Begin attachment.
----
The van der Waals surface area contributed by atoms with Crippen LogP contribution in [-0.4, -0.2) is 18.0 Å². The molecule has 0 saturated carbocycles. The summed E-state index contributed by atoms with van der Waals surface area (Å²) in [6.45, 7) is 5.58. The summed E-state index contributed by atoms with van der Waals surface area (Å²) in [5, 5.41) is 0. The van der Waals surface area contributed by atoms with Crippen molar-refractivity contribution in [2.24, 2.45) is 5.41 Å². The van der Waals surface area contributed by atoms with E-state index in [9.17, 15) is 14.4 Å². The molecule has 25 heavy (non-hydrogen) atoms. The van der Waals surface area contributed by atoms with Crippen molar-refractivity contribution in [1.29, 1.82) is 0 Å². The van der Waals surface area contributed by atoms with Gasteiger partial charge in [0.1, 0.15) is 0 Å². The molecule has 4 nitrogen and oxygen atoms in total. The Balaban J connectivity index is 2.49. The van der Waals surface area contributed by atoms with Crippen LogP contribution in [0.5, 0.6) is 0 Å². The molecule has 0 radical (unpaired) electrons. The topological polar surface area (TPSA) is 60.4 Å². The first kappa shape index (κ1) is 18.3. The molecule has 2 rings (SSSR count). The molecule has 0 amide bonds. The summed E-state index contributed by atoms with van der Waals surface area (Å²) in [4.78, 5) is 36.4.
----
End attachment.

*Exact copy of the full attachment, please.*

The van der Waals surface area contributed by atoms with Crippen LogP contribution in [-0.4, -0.2) is 18.0 Å². The molecule has 0 saturated carbocycles. The summed E-state index contributed by atoms with van der Waals surface area (Å²) in [6.45, 7) is 5.58. The summed E-state index contributed by atoms with van der Waals surface area (Å²) in [5, 5.41) is 0. The van der Waals surface area contributed by atoms with Crippen molar-refractivity contribution in [2.24, 2.45) is 5.41 Å². The van der Waals surface area contributed by atoms with E-state index in [9.17, 15) is 14.4 Å². The molecule has 25 heavy (non-hydrogen) atoms. The van der Waals surface area contributed by atoms with Crippen molar-refractivity contribution in [1.29, 1.82) is 0 Å². The van der Waals surface area contributed by atoms with Gasteiger partial charge in [0.1, 0.15) is 0 Å². The molecule has 4 nitrogen and oxygen atoms in total. The Balaban J connectivity index is 2.49. The van der Waals surface area contributed by atoms with Crippen LogP contribution in [0.5, 0.6) is 0 Å². The molecule has 0 radical (unpaired) electrons. The topological polar surface area (TPSA) is 60.4 Å². The first kappa shape index (κ1) is 18.3. The molecule has 2 rings (SSSR count). The molecule has 0 amide bonds. The summed E-state index contributed by atoms with van der Waals surface area (Å²) in [4.78, 5) is 36.4.